If your non-profit is interested in assistance with the grant application call Dan today. 406-541-8410.
Russ Lawrence joined the decentralized power revolution years ago with his home in the mountains outside of Hamilton. When he decided to move to town he knew he wanted to maintain his energy independent lifestyle.
Russ is an efficient user of electricity, so using average annual estimates of utility usage (he has not yet been in the home a full year) SBS Solar sized the system to provide 100% of Russ’ annual electric needs. He is anticipating excess production and plans to convert from his efficient natural gas furnace to an air source heat pump.
One of his first FaceBook posts of his new system included his NorthWestern Energy net-meter running in reverse.
Feed energy back to the grid with NorthWestern Energy Net-Meter.
Solar Myth #10 Solar Panels are fragile and easily broken
Fact: Solar Panels are durable and can resist golf ball sized hail at 100 mph.. Solar Modules are made with tempered glass like the windshield of your car. Solar panels are solid state, no moving parts and have a 25 year production warrantee.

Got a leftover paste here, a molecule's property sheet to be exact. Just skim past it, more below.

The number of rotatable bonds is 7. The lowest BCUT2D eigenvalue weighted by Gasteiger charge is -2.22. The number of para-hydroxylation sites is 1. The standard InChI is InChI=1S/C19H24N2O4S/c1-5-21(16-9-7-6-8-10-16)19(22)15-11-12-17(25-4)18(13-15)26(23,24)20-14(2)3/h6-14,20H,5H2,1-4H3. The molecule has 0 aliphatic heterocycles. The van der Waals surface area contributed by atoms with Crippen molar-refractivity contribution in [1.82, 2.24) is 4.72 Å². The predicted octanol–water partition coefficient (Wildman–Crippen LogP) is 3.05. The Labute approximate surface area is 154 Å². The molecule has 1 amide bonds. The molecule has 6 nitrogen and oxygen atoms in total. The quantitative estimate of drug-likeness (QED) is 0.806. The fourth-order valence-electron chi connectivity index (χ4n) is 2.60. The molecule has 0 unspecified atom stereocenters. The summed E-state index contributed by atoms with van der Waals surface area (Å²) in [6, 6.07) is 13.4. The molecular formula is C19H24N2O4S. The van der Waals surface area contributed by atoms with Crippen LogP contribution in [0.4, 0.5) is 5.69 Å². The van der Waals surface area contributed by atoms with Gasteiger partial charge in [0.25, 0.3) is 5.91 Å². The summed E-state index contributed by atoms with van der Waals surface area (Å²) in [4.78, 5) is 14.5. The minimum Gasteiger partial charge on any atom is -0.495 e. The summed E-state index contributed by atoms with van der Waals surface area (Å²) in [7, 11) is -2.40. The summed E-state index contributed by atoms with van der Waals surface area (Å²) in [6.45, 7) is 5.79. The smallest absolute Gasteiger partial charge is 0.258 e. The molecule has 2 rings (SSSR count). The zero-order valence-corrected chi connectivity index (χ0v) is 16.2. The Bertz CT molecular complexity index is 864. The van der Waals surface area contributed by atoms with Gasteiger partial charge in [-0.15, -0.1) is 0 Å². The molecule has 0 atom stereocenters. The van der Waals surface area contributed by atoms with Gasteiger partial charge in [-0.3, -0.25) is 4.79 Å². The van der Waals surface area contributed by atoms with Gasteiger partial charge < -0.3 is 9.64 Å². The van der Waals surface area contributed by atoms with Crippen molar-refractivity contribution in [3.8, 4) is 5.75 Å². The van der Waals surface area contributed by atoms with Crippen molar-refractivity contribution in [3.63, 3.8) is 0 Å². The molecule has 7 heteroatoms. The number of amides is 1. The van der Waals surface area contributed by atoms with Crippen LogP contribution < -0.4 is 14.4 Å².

We shot these videos at the SolarWorld factory near Portland Or in 2014.
Solar Myth # 9 Manufacturing solar panels requires more energy than the solar module will produce.
According to a 2004 National Renewable Energy Laboratory study that analyzes several different panel technologies, “Producing electricity with photovoltaics (PV) emits no pollution, produces no greenhouse gases, and uses no finite fossil fuel resources.” and it takes only 1 – 4 years for the energy savings accumulated by producing electricity from solar to equal the energy cost of producing the panel.
Solar technology has improved in the years since this study was conducted, and production efficiencies have driven the “energy payback period” down even further. Solar modules generally have a 25 year warranty and can continue to produce long after that time frame(at a slightly reduced rate) lifetime production of a solar module exceeds far embedded costs.
Solar Myth #8 Solar will get more efficient, so I should wait (I don’t want to buy the first VCR)
Fact: Solar is a mature technology, and there has never been a better time to install solar. Basic solar photovoltaic technologies have been around for more than 30 years. While efficiencies have increased and costs have decreased, the basic solar electric panel is the same solar technology used in the 1960’s and 70s. The solar industry, like other electricity-generating industries, does not evolve as rapidly as the electronics industry has. (unlike computers or cellphones which experience dramatic improvements in short periods of time). When panels become more efficient, it simply means you wouldn’t need as many, because they’re better at converting. Given stable technology profile, a 30% federal tax credit (currently sun-setting in 2019) and a 500.00 per tax payer Montana State Tax Credit, solar is more affordable than ever and makes sense right now. Once installed, the panels are solid state, with no moving parts and have a 25 year warranty.